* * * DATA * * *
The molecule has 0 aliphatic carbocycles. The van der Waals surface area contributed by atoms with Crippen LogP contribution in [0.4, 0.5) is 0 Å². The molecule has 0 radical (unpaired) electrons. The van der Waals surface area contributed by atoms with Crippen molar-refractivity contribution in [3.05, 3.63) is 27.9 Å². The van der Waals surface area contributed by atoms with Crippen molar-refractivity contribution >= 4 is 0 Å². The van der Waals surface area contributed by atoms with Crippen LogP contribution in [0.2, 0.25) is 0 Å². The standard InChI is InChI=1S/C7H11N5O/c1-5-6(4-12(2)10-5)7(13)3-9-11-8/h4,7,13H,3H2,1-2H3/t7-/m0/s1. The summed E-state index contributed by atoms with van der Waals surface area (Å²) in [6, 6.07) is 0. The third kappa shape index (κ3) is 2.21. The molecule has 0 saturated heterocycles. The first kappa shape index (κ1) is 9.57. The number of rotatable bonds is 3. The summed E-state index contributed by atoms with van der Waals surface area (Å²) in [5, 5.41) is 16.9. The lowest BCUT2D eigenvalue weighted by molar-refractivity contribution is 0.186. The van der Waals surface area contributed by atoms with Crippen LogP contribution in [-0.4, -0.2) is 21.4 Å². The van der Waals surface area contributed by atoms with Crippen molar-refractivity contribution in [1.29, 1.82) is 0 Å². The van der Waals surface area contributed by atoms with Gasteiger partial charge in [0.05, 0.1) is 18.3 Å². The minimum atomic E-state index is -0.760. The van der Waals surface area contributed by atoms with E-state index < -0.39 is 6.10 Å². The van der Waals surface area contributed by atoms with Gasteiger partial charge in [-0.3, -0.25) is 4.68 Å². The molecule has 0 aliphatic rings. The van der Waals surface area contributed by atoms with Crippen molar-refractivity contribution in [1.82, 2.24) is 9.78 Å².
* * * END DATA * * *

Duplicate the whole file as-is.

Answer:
The molecule has 0 aliphatic carbocycles. The van der Waals surface area contributed by atoms with Crippen LogP contribution in [0.4, 0.5) is 0 Å². The molecule has 0 radical (unpaired) electrons. The van der Waals surface area contributed by atoms with Crippen molar-refractivity contribution in [3.05, 3.63) is 27.9 Å². The van der Waals surface area contributed by atoms with Crippen molar-refractivity contribution >= 4 is 0 Å². The van der Waals surface area contributed by atoms with Crippen LogP contribution in [0.2, 0.25) is 0 Å². The standard InChI is InChI=1S/C7H11N5O/c1-5-6(4-12(2)10-5)7(13)3-9-11-8/h4,7,13H,3H2,1-2H3/t7-/m0/s1. The summed E-state index contributed by atoms with van der Waals surface area (Å²) in [6, 6.07) is 0. The third kappa shape index (κ3) is 2.21. The molecule has 0 saturated heterocycles. The first kappa shape index (κ1) is 9.57. The number of rotatable bonds is 3. The summed E-state index contributed by atoms with van der Waals surface area (Å²) in [5, 5.41) is 16.9. The lowest BCUT2D eigenvalue weighted by molar-refractivity contribution is 0.186. The van der Waals surface area contributed by atoms with Crippen LogP contribution in [-0.4, -0.2) is 21.4 Å². The van der Waals surface area contributed by atoms with Crippen molar-refractivity contribution in [1.29, 1.82) is 0 Å². The van der Waals surface area contributed by atoms with Gasteiger partial charge in [0.05, 0.1) is 18.3 Å². The minimum atomic E-state index is -0.760. The van der Waals surface area contributed by atoms with E-state index < -0.39 is 6.10 Å². The van der Waals surface area contributed by atoms with Gasteiger partial charge in [-0.3, -0.25) is 4.68 Å². The molecule has 0 aliphatic rings. The van der Waals surface area contributed by atoms with Crippen molar-refractivity contribution in [1.82, 2.24) is 9.78 Å².